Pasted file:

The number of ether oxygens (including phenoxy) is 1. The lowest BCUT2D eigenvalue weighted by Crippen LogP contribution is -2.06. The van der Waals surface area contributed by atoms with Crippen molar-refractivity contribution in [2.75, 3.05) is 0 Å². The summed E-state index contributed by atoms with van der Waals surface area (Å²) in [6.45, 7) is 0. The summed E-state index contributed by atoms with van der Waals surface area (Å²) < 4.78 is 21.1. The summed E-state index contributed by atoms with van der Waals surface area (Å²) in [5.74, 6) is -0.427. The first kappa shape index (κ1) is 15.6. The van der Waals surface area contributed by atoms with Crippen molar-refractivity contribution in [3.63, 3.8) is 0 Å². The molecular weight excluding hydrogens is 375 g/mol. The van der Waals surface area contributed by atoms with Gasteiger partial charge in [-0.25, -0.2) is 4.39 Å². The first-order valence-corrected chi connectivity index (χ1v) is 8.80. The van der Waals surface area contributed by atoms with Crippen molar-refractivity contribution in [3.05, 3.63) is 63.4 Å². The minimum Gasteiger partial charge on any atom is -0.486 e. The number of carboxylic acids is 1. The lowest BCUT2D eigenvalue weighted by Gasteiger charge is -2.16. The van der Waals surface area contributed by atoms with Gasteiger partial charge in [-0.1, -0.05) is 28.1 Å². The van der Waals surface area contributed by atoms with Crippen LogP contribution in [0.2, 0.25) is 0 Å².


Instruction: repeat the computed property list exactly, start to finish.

The number of ether oxygens (including phenoxy) is 1. The lowest BCUT2D eigenvalue weighted by Crippen LogP contribution is -2.06. The van der Waals surface area contributed by atoms with Crippen molar-refractivity contribution in [2.75, 3.05) is 0 Å². The summed E-state index contributed by atoms with van der Waals surface area (Å²) in [6.45, 7) is 0. The summed E-state index contributed by atoms with van der Waals surface area (Å²) < 4.78 is 21.1. The summed E-state index contributed by atoms with van der Waals surface area (Å²) in [5.74, 6) is -0.427. The first kappa shape index (κ1) is 15.6. The van der Waals surface area contributed by atoms with Crippen molar-refractivity contribution in [3.63, 3.8) is 0 Å². The molecular weight excluding hydrogens is 375 g/mol. The van der Waals surface area contributed by atoms with Gasteiger partial charge in [-0.25, -0.2) is 4.39 Å². The first-order valence-corrected chi connectivity index (χ1v) is 8.80. The van der Waals surface area contributed by atoms with Crippen molar-refractivity contribution in [3.05, 3.63) is 63.4 Å². The minimum Gasteiger partial charge on any atom is -0.486 e. The number of carboxylic acids is 1. The lowest BCUT2D eigenvalue weighted by Gasteiger charge is -2.16. The van der Waals surface area contributed by atoms with Gasteiger partial charge in [-0.1, -0.05) is 28.1 Å². The van der Waals surface area contributed by atoms with Crippen LogP contribution in [0.2, 0.25) is 0 Å².